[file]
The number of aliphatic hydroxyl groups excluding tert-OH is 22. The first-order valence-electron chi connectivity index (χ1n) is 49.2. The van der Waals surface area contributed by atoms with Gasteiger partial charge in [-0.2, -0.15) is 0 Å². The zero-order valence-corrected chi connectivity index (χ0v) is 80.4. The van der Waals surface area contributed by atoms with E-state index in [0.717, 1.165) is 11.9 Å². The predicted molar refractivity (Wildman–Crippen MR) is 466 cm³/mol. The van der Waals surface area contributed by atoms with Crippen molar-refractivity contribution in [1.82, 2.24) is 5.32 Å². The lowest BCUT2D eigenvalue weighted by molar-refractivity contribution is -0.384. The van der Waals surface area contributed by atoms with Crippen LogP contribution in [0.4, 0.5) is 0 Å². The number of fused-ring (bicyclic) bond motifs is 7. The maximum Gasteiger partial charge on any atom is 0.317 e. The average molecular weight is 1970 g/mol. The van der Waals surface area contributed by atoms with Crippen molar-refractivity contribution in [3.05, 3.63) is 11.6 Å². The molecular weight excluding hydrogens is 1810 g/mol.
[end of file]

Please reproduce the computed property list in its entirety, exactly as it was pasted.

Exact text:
The number of aliphatic hydroxyl groups excluding tert-OH is 22. The first-order valence-electron chi connectivity index (χ1n) is 49.2. The van der Waals surface area contributed by atoms with Gasteiger partial charge in [-0.2, -0.15) is 0 Å². The zero-order valence-corrected chi connectivity index (χ0v) is 80.4. The van der Waals surface area contributed by atoms with E-state index in [0.717, 1.165) is 11.9 Å². The predicted molar refractivity (Wildman–Crippen MR) is 466 cm³/mol. The van der Waals surface area contributed by atoms with Crippen molar-refractivity contribution in [1.82, 2.24) is 5.32 Å². The lowest BCUT2D eigenvalue weighted by molar-refractivity contribution is -0.384. The van der Waals surface area contributed by atoms with Crippen LogP contribution in [0.4, 0.5) is 0 Å². The number of fused-ring (bicyclic) bond motifs is 7. The maximum Gasteiger partial charge on any atom is 0.317 e. The average molecular weight is 1970 g/mol. The van der Waals surface area contributed by atoms with Crippen molar-refractivity contribution in [3.05, 3.63) is 11.6 Å². The molecular weight excluding hydrogens is 1810 g/mol.